Remember how I said in the intro that obesity is connected to uterine fibroid growth? It's no secret that perhaps the leading cause of so many people being overweight in this country is refined sugar, so that's enough of a reason to cut back a bit. However, another reason why refined sugar isn't really a good look is because it can throw your hormone levels off. Imbalanced hormones can lead to inflammation and fibroid growth. When it comes to (refined) sugar, less is certainly best (check out "Ever Wonder If You've Got A Low-Key Sugar Addiction?").
The two hormones that can trigger the growth of uterine fibroids are estrogen and progesterone. That said, the reason why the consumption of soy can be a real problem when it comes to uterine fibroids is because it contains phytoestrogens which is a compound that mimics estrogen. So, if soy is totally your thing but you want to do all that you can to keep uterine fibroids at bay, you might want to consider eating a lot less of it.
Something that can put a lot of stress onto your liver is caffeine and when your liver isn't working at its best, that can play a role in your hormones not being as balanced as they would need to be in order to keep you from experiencing uterine fibroids. No one is saying you have to ditch your java altogether, but if you're drinking more than 2-3 cups a day, definitely cut back. (Speaking of your liver, do some research on milk thistle when you get a chance. It's an herb that helps to detoxify your liver. Whenever I take it, I can actually see a real difference.)
4. Fatty Processed Meat
Red meat is high in iron and Vitamin B12; since these are two nutrients that we, as Black women, are oftentimes low in, that's a good reason to not feel bad about having an occasional steak or burger. At the same time, it's always a good idea to remember that moderation is key when it comes to meat consumption and, if you want to avoid getting fibroids, you should definitely tiptoe around processed meats (meats that were made via the process of curing, salting, smoking, drying or canning).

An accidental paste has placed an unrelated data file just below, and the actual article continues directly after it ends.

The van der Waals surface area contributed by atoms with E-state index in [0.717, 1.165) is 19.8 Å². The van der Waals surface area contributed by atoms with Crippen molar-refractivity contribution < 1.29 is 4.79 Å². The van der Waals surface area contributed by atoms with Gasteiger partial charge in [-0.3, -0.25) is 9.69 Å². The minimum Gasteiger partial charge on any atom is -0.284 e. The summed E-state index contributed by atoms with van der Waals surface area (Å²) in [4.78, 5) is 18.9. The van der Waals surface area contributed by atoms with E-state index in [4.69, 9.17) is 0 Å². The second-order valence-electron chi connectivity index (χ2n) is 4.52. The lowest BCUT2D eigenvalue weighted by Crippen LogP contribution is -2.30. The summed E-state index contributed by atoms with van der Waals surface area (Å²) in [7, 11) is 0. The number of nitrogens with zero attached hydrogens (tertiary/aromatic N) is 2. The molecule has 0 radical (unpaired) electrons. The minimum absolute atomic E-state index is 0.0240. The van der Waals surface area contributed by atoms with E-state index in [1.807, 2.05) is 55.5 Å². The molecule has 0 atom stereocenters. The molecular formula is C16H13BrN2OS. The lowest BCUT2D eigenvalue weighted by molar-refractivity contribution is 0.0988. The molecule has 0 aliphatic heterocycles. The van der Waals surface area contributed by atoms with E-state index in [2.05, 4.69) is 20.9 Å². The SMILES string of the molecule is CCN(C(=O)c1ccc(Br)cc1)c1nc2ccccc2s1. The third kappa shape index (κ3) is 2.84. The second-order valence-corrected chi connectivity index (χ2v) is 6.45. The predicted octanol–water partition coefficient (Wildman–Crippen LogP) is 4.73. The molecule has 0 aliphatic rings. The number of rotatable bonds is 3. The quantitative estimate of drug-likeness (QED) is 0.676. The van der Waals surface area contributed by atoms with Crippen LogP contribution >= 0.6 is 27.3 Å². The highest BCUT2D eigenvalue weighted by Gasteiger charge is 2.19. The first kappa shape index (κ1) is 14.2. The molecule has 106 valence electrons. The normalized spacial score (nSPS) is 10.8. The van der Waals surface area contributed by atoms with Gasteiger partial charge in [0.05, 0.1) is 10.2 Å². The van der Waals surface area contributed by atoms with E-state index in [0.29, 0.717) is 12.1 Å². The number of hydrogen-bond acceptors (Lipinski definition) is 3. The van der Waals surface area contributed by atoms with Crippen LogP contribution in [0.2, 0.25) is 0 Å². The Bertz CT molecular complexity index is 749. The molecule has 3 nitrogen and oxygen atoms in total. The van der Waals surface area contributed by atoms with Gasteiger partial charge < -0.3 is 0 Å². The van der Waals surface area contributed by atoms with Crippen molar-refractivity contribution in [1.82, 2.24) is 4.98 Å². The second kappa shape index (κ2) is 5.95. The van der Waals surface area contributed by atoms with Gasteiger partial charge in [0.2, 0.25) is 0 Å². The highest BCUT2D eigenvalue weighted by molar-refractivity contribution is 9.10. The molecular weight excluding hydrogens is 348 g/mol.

Some examples of processed meats include cured bacon, hotdogs, ham, sausage and salami. The reason why these are problematic for uterine fibroids is because they have a lot of additives that can also throw your hormones off. Some even have more estrogen put into them and you definitely want to avoid that as much as you can.
5. “White Stuff”
White bread. White pasta. White rice. You get it. Something that all of these things have in common is they are refined carbs which means they've got very little nutritional value to them. This is a not-so-good thing overall but what makes them suck when it comes to uterine fibroids is they can throw your estrogen levels off and cause your fibroids to grow in size. In short, in this instance, "white ain't right", so definitely avoid it as much as possible. Your body, including your uterus, will be oh so grateful. Indeed.